Calvados: Count Louis de Lauriston perpetuates its farming tradition

The year is 1962. The place is the heart of Normandy, between Caen and Laval. The farmers in the Domfront area are secretly making their Calvados on their farms when they are interrupted by state inspectors.



As discontent mounts, Count Louis de Lauriston takes the initiative of establishing a co-operative winery, putting an end to the fraud. That same year, a hundred kilometres away, Christian Drouin founded his business in Pays d' Auge. It was a million miles away, though, from the image of the shot of Calvados with coffee, and aimed to produce quality brandies. Its vintage collection was popular with private customers and restaurateurs the world over, from the United States to Japan and Russia.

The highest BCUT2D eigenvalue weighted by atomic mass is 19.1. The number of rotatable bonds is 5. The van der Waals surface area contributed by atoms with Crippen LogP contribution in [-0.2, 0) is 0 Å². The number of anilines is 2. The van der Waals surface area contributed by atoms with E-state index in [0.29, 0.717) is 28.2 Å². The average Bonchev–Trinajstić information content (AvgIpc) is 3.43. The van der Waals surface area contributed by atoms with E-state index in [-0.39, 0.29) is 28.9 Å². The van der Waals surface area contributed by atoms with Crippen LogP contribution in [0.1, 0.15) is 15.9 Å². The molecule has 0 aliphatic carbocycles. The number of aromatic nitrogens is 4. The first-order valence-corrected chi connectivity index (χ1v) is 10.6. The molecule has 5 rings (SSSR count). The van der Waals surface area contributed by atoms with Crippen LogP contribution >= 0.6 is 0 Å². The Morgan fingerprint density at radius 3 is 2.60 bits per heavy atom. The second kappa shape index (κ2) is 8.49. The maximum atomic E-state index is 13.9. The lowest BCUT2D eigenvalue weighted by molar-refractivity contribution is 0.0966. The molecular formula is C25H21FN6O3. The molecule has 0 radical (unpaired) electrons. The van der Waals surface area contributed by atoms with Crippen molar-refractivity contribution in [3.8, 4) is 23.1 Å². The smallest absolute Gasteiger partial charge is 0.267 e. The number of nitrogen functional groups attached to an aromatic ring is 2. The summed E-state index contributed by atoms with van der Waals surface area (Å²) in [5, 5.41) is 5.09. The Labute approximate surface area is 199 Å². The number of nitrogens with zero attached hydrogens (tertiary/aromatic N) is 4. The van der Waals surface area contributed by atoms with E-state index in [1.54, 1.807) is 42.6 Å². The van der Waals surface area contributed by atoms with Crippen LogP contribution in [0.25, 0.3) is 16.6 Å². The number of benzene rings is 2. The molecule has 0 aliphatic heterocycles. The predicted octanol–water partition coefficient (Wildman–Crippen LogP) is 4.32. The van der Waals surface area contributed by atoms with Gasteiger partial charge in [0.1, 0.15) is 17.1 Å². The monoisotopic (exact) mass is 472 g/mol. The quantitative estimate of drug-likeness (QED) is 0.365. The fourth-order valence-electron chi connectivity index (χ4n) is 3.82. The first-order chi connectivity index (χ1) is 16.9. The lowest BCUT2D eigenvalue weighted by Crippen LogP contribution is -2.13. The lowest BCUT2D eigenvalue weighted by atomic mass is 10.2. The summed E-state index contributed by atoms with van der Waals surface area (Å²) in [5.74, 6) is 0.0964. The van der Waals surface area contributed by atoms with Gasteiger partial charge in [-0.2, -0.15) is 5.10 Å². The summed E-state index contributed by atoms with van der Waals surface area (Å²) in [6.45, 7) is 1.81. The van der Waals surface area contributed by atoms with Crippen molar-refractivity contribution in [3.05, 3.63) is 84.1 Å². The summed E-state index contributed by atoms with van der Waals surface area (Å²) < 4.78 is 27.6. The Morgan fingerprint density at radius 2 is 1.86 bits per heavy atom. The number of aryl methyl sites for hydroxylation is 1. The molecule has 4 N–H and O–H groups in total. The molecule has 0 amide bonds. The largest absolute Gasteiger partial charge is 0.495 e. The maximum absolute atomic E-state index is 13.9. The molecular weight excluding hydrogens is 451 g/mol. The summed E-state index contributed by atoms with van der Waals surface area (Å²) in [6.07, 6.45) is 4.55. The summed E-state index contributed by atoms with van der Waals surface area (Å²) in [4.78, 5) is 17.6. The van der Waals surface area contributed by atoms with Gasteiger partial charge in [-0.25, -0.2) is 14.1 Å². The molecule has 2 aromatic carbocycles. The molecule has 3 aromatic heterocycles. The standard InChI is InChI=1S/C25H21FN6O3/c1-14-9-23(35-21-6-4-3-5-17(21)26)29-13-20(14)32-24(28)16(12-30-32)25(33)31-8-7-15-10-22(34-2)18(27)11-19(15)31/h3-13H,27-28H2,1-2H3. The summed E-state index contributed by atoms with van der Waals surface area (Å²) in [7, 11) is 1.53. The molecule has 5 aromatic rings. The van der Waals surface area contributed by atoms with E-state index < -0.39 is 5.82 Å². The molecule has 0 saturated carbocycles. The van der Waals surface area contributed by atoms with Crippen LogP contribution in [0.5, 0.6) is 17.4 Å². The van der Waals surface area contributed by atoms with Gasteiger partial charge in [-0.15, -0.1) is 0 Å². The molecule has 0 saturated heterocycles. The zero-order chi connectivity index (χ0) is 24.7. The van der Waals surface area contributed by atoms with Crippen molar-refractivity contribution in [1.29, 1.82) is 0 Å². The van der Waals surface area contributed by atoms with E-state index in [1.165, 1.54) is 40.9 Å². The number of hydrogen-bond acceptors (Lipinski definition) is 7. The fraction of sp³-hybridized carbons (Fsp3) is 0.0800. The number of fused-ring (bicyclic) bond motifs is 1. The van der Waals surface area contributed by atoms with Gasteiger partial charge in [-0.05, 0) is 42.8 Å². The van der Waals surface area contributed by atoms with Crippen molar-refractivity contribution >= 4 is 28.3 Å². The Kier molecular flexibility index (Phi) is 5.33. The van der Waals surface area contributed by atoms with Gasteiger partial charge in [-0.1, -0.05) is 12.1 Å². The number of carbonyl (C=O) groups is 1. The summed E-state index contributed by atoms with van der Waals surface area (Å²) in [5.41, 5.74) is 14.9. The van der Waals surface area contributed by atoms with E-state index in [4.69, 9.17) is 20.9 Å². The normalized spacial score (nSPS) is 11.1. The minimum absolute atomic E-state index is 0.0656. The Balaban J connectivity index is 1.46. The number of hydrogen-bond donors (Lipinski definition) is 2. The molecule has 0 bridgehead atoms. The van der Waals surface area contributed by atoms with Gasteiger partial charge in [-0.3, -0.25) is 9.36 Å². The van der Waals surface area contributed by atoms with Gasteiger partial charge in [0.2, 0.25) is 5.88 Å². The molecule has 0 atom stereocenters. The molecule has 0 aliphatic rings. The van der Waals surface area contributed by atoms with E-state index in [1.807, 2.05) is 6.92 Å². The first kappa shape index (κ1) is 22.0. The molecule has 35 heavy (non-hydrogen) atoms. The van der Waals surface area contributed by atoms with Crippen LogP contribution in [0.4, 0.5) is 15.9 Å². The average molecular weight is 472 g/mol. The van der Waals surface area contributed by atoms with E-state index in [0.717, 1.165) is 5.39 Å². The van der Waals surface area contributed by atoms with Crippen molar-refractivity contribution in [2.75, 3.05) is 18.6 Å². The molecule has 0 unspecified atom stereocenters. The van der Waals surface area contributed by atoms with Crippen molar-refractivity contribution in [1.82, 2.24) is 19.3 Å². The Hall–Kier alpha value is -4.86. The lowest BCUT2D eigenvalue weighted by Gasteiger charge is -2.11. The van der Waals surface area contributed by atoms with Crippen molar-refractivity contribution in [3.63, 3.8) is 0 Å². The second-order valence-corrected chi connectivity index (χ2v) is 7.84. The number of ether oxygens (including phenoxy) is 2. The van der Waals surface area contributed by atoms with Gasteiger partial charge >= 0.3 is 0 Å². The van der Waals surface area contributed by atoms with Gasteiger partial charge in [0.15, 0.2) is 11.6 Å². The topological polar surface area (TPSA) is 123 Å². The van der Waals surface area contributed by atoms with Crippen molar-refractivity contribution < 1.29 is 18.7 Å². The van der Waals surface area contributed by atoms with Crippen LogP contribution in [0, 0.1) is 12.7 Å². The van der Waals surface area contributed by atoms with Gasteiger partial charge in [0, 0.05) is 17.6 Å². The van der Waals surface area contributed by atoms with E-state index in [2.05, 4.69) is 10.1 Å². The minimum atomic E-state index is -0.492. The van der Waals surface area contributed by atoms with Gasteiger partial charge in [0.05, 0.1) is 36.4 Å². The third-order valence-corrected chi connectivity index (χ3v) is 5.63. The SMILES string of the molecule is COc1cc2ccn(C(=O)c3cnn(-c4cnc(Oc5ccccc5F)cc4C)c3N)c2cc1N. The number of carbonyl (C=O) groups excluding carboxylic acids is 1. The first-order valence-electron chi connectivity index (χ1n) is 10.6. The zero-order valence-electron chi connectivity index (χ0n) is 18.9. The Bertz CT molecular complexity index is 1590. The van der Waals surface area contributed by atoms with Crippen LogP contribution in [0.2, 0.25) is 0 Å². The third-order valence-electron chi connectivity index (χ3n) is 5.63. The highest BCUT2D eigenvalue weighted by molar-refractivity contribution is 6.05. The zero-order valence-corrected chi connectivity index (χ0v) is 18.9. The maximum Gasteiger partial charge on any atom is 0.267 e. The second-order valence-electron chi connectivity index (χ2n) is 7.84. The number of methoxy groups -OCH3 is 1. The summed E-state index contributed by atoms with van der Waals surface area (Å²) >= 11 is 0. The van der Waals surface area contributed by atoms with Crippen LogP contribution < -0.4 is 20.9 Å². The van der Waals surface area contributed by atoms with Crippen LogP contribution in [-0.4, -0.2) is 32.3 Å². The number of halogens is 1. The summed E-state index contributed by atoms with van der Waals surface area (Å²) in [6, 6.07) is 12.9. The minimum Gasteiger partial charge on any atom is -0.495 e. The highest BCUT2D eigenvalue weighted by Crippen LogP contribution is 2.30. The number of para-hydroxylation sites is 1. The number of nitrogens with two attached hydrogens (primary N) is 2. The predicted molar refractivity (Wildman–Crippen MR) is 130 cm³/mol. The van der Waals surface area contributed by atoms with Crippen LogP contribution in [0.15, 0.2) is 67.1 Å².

Thirty years on, the Domfront co-operative winery was struggling. Although its inventories are of a high standard, the financial situation was challenging. When asked to take over management of the winery, Christian Drouin's son saw an opportunity to work with a terroir very different to the one he was familiar with. Here, the Calvados is all about pear. Whilst the brandy in Pays d'Auge contains only 2 to 5% of pear, Domfront has a minimum of 30%, rising to 60% at Count Louis de Lauriston. The soils of granite and schist outcrops promote mineral notes, while the column distillation in columns that are still taken to the co-operative's farms, perpetuate ancient production techniques and produce clean, taut Calvados, marked by a highly expressive nose and intense aromas.

Guillaume Drouin is now charged with running both businesses and he strives to strengthen the identity of each of the two brands, thereby emphasising the diversity of Calvados.


By Alexandra Reveillon